Richard Jefferies After some sudden and unspecified catastrophe has depopulated England, the countryside reverts to nature, and the few survivors to a quasi-medieval way of life. The first part of the book, The Relapse into Barbarism, is the account by some later historian of the fall of civilization and its consequences, with a loving description of nature reclaiming England. The second part, Wild England, is an adventure set many years later in the wild landscape and society.
Richard Jefferies The Story of My Heart is an autobiography, first published in 1883, by English nature writer, essayist and journalist Richard Jefferies. It is no true autobiography, but the story of a soul's awakening. Richard Jefferies describes how, leaving aside all the preconceptions of past and future, he placed himself in the eternal Now, and allowed the Now to become his soul's only guide and source of nourishment. Thus freed from the usual blocks to awareness, Jefferies' senses became windows for his soul, through which the natural world could be seen in its true, dazzling brilliance. Jefferies describes how this vision reflected back into his consciousness an awareness of his soul's eternity, and its immense, unquenchable longing and love for what he called 'soul-life'.
Richard Jefferies Various side stories resemble fables, but the overall plot is surprisingly political: the overbearing king of the forest, a jay named Kapchack, must find some way to keep a sweltering hoard of barbarian pigeons from overrunning his kingdom.
Meanwhile, almost every animal of note beneath his command creates plans to betray him for their own personal gain.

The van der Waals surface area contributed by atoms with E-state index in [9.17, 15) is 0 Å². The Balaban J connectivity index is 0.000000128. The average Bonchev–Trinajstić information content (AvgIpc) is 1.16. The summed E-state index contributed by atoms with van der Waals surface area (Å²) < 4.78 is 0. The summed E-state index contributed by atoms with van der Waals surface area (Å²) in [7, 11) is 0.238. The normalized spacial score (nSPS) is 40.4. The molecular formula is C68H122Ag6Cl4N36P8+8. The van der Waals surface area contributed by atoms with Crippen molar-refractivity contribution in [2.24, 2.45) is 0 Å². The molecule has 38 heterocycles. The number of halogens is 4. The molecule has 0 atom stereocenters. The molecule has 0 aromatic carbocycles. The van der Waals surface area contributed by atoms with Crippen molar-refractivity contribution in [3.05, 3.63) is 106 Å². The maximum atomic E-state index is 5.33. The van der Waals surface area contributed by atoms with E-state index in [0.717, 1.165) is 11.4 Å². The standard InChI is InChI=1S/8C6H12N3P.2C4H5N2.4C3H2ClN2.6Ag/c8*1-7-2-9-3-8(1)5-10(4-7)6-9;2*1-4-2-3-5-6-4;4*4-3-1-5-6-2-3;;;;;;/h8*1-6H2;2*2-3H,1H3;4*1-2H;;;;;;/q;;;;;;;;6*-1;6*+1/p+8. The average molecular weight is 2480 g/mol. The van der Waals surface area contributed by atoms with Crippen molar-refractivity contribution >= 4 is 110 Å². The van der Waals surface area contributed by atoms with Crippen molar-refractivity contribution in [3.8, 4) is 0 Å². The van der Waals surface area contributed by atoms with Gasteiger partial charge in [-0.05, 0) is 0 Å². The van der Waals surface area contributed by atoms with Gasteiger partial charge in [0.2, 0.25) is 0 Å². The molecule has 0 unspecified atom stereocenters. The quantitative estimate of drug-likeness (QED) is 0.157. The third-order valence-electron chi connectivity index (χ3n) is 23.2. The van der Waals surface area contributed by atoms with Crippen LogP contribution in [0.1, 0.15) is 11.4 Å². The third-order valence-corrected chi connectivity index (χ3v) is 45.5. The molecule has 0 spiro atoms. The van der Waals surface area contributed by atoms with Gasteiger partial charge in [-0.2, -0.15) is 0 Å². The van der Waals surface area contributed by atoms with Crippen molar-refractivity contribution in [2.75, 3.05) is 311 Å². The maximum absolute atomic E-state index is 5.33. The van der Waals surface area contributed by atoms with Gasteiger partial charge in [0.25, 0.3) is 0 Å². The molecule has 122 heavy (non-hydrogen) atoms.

Richard Jefferies Amaryllis at the Fair "a complete failure as a novel", yet still liked the book for its rustic characters and descriptions, which are based on Jefferies' own memories of boyhood and family life in rural Wiltshire.
Richard Jefferies The most commanding down is crowned with the grassy mound and trenches of an ancient earthwork, from whence there is a noble view of hill and plain. The inner slope of the green fosse is inclined at an angle pleasant to recline on, with the head just below the edge, in the summer sunshine. A faint sound as of a sea heard in a dream—a sibilant ‘sish, sish, ’—passes along outside, dying away and coming again as a fresh wave of the wind rushes through the bennets and the dry grass. There is the happy hum of bees—who love the hills—as they speed by laden with their golden harvest, a drowsy warmth, and the delicious odour of wild thyme. Behind the fosse sinks, and the rampart rises high and steep—two butterflies are wheeling in uncertain flight over the summit. It is only necessary to raise the head a little way, and the cool breeze refreshes the cheek—cool at this height while the plains beneath glow under the heat.
Richard Jefferies This is a novel book. Green rushes, long and thick, standing up above the edge of the ditch, told the hour of the year as distinctly as the shadow on the dial the hour of the day. Green and thick and sappy to the touch, they felt like summer, soft and elastic, as if full of life, mere rushes though they were. On the fingers they left a green scent; rushes have a separate scent of green, so, too, have ferns, very different from that of grass or leaves. Rising from brown sheaths, the tall stems enlarged a little in the middle, like classical columns, and heavy with their sap and freshness, leaned against the hawthorn sprays. From the earth they had drawn its moisture, and made the ditch dry; some of the sweetness of the air had entered into their fibres, and the rushes—the common rushes—were full of beautiful summer. The white pollen of early grasses growing on the edge was dusted from them each time the hawthorn boughs were shaken by a thrush. These lower sprays came down in among the grass, and leaves and grass-blades touched. Smooth round stems of angelica, big as a gun-barrel, hollow and strong, stood on the slope of the mound, their tiers of well-balanced branches rising like those of a tree. Such a sturdy growth pushed back the ranks of hedge parsley in full white flower, which blocked every avenue and winding bird’s-path of the bank.